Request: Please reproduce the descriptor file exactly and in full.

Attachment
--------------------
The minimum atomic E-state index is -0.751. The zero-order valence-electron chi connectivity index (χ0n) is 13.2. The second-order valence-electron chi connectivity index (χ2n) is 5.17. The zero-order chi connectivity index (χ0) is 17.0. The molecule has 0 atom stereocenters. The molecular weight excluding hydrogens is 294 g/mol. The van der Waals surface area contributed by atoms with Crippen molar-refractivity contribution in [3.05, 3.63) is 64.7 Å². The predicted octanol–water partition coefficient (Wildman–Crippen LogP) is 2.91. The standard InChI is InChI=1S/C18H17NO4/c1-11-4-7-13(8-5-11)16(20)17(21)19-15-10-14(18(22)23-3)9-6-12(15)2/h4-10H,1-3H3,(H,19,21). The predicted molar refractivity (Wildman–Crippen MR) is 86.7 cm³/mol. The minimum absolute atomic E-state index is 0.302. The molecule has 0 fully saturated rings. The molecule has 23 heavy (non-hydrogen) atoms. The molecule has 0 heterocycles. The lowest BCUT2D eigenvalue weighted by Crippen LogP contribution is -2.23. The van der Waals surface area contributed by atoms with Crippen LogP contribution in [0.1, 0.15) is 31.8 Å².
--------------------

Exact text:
The minimum atomic E-state index is -0.751. The zero-order valence-electron chi connectivity index (χ0n) is 13.2. The second-order valence-electron chi connectivity index (χ2n) is 5.17. The zero-order chi connectivity index (χ0) is 17.0. The molecule has 0 atom stereocenters. The molecular weight excluding hydrogens is 294 g/mol. The van der Waals surface area contributed by atoms with Crippen molar-refractivity contribution in [3.05, 3.63) is 64.7 Å². The predicted octanol–water partition coefficient (Wildman–Crippen LogP) is 2.91. The standard InChI is InChI=1S/C18H17NO4/c1-11-4-7-13(8-5-11)16(20)17(21)19-15-10-14(18(22)23-3)9-6-12(15)2/h4-10H,1-3H3,(H,19,21). The predicted molar refractivity (Wildman–Crippen MR) is 86.7 cm³/mol. The minimum absolute atomic E-state index is 0.302. The molecule has 0 fully saturated rings. The molecule has 23 heavy (non-hydrogen) atoms. The molecule has 0 heterocycles. The lowest BCUT2D eigenvalue weighted by Crippen LogP contribution is -2.23. The van der Waals surface area contributed by atoms with Crippen LogP contribution in [0.1, 0.15) is 31.8 Å².